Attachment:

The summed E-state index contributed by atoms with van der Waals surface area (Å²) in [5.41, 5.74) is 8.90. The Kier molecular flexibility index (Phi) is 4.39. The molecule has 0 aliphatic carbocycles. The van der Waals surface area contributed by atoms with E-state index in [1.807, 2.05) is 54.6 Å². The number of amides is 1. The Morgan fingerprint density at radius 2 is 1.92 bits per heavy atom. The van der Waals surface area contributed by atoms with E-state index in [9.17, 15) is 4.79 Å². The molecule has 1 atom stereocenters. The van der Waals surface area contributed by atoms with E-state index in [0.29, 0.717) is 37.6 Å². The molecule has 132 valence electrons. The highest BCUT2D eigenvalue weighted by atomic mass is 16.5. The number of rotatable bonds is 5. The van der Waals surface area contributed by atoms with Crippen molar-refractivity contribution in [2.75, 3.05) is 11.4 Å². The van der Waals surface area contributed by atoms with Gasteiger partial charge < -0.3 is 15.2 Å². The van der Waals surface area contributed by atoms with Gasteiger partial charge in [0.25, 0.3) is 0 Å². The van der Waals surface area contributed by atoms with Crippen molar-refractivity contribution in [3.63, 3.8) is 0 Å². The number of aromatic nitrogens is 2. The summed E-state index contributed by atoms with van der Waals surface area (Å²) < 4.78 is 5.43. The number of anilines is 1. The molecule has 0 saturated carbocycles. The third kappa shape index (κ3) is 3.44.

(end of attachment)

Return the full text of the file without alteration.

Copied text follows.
The summed E-state index contributed by atoms with van der Waals surface area (Å²) in [5.41, 5.74) is 8.90. The Kier molecular flexibility index (Phi) is 4.39. The molecule has 0 aliphatic carbocycles. The van der Waals surface area contributed by atoms with E-state index in [1.807, 2.05) is 54.6 Å². The number of amides is 1. The Morgan fingerprint density at radius 2 is 1.92 bits per heavy atom. The van der Waals surface area contributed by atoms with E-state index in [9.17, 15) is 4.79 Å². The molecule has 1 atom stereocenters. The van der Waals surface area contributed by atoms with E-state index in [0.29, 0.717) is 37.6 Å². The molecule has 132 valence electrons. The highest BCUT2D eigenvalue weighted by atomic mass is 16.5. The number of rotatable bonds is 5. The van der Waals surface area contributed by atoms with Crippen molar-refractivity contribution in [2.75, 3.05) is 11.4 Å². The van der Waals surface area contributed by atoms with Gasteiger partial charge < -0.3 is 15.2 Å². The van der Waals surface area contributed by atoms with Gasteiger partial charge in [0.25, 0.3) is 0 Å². The van der Waals surface area contributed by atoms with Crippen molar-refractivity contribution in [3.63, 3.8) is 0 Å². The number of aromatic nitrogens is 2. The summed E-state index contributed by atoms with van der Waals surface area (Å²) < 4.78 is 5.43. The number of anilines is 1. The molecule has 0 saturated carbocycles. The third kappa shape index (κ3) is 3.44.